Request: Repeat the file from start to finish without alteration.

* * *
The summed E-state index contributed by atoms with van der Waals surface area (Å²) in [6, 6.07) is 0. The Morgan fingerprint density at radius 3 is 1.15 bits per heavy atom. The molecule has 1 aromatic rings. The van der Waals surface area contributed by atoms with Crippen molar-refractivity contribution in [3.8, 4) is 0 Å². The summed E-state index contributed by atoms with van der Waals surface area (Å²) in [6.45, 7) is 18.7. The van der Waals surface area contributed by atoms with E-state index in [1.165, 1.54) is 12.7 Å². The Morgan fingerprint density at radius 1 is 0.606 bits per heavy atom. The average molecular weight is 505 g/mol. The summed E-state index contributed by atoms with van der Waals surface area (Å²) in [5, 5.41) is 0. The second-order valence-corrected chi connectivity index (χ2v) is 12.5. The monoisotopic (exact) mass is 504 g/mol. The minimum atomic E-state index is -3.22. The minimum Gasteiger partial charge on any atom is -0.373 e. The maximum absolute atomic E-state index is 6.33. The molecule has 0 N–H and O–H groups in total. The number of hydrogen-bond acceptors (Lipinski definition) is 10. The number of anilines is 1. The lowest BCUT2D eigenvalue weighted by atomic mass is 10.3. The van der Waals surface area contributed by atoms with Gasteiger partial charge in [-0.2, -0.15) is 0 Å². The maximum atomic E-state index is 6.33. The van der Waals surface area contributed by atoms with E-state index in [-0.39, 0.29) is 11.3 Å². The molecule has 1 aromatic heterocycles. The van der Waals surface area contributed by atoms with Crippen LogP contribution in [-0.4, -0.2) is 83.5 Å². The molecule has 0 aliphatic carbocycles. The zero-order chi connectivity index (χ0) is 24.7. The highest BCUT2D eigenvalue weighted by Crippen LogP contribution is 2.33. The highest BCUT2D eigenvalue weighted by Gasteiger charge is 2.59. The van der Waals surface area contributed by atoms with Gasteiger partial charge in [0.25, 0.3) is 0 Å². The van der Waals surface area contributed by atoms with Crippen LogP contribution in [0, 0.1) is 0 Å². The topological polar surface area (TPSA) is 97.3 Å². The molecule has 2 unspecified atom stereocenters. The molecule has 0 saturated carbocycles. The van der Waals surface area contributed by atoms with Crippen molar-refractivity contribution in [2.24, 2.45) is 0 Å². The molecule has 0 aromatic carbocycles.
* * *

The summed E-state index contributed by atoms with van der Waals surface area (Å²) in [6, 6.07) is 0. The Morgan fingerprint density at radius 3 is 1.15 bits per heavy atom. The molecule has 1 aromatic rings. The van der Waals surface area contributed by atoms with Crippen molar-refractivity contribution in [3.8, 4) is 0 Å². The summed E-state index contributed by atoms with van der Waals surface area (Å²) in [6.45, 7) is 18.7. The van der Waals surface area contributed by atoms with E-state index in [1.165, 1.54) is 12.7 Å². The Morgan fingerprint density at radius 1 is 0.606 bits per heavy atom. The average molecular weight is 505 g/mol. The summed E-state index contributed by atoms with van der Waals surface area (Å²) in [5, 5.41) is 0. The second-order valence-corrected chi connectivity index (χ2v) is 12.5. The monoisotopic (exact) mass is 504 g/mol. The minimum atomic E-state index is -3.22. The minimum Gasteiger partial charge on any atom is -0.373 e. The maximum absolute atomic E-state index is 6.33. The molecule has 0 N–H and O–H groups in total. The number of hydrogen-bond acceptors (Lipinski definition) is 10. The number of anilines is 1. The lowest BCUT2D eigenvalue weighted by atomic mass is 10.3. The van der Waals surface area contributed by atoms with Gasteiger partial charge in [-0.2, -0.15) is 0 Å². The maximum atomic E-state index is 6.33. The van der Waals surface area contributed by atoms with E-state index in [-0.39, 0.29) is 11.3 Å². The molecule has 1 aromatic heterocycles. The van der Waals surface area contributed by atoms with Crippen LogP contribution in [-0.4, -0.2) is 83.5 Å². The molecule has 0 aliphatic carbocycles. The zero-order chi connectivity index (χ0) is 24.7. The highest BCUT2D eigenvalue weighted by Crippen LogP contribution is 2.33. The highest BCUT2D eigenvalue weighted by Gasteiger charge is 2.59. The van der Waals surface area contributed by atoms with Gasteiger partial charge in [0.25, 0.3) is 0 Å². The van der Waals surface area contributed by atoms with Crippen LogP contribution in [0, 0.1) is 0 Å². The topological polar surface area (TPSA) is 97.3 Å². The molecule has 2 unspecified atom stereocenters. The molecule has 0 saturated carbocycles. The van der Waals surface area contributed by atoms with Crippen molar-refractivity contribution in [2.24, 2.45) is 0 Å². The molecule has 0 aromatic carbocycles.